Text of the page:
Many of us in family law have been calling for a reform of the law for 20 years in regard to the absence of rights of cohabiting partners at the end their cohabitation, and it’s so far fallen on deaf ears. Nobody, I’m sure, would suggest that at the end of cohabitation, one party should have rights analogous to those of a married person following divorce - there should be no question of sharing any property. But there ought to be a discretionary jurisdiction, quite defined, and entirely needs-driven, particularly at the end of a long cohabitation when one party to it may be of an age when they can no longer generate an income, or when one party committed their life to the care of children. We have almost got used to what is a very unsatisfactory situation in which we have to analyse the rights of cohabiting people in terms of constructive trusts and propriety estoppels. It is absurd to try to force these disputes within the straitjacket of chancery and other legal principles of that sort. In those circumstances, a discretionary jurisdiction is essential, and I will go on calling for it for as long as I’m around.

No-fault divorce

Our grounds for divorce - though technically they’re not grounds - were devised in 1970 and are completely out of date. It is a terrible start to legal proceedings designed to sort out a family’s problems in the wake of the breakdown of a marriage that a petition should be served by one party on the other making allegations of fault. It’s embarrassing and humiliating, it makes people angry, and it should be quite unnecessary. There must be a reform of our ‘grounds’ for divorce.

There are really only two options. One would be, simply, to be separated for one year. The problem with that is that it may be difficult for a party to a marriage who wants a divorce to achieve separation at an early stage, for example, for financial reasons. If a couple is required to separate under the same roof, it is a very artificial situation and can be, in my experience, very puzzling and upsetting for everybody, in particular for children. So to have a criterion of separation may not be all that satisfactory.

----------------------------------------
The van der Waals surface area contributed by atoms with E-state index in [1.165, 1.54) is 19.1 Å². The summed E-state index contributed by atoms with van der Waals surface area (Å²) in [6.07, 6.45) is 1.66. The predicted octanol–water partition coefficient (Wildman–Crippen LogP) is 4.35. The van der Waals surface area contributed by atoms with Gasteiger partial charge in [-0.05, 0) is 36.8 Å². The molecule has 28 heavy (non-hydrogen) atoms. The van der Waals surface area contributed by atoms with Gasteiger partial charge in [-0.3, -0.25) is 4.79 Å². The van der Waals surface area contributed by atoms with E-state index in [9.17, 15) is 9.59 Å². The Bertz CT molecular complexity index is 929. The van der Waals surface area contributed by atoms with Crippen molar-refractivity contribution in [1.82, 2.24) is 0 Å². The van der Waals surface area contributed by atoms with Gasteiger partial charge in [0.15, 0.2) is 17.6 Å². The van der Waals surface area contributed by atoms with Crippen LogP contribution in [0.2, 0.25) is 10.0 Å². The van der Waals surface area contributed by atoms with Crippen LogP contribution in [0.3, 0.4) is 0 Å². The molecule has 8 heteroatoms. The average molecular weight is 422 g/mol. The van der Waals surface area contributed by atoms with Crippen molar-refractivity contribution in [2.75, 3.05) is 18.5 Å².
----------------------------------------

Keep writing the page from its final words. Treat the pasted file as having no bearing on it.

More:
The other main suggestion, which Lady Hale has made recently, again involves a year, but in a different context. The party to the marriage would file a statement that the marriage has broken down and, if at the end of a year they file another, saying that in their view the marriage has still broken down, there would be a divorce. During that year, no doubt, the parties and their solicitors - if they can afford solicitors - will seek to resolve the financial and other issues generated by the proposed breakdown. But what is very important is that the law shouldn’t require resolution of issues prior to granting the ultimate divorce at the end of the year, because that simply gives one party the ability to obstruct the other on a long-term basis from achieving the divorce. And so, I think that Lady Hale’s proposal has a great deal to recommend it.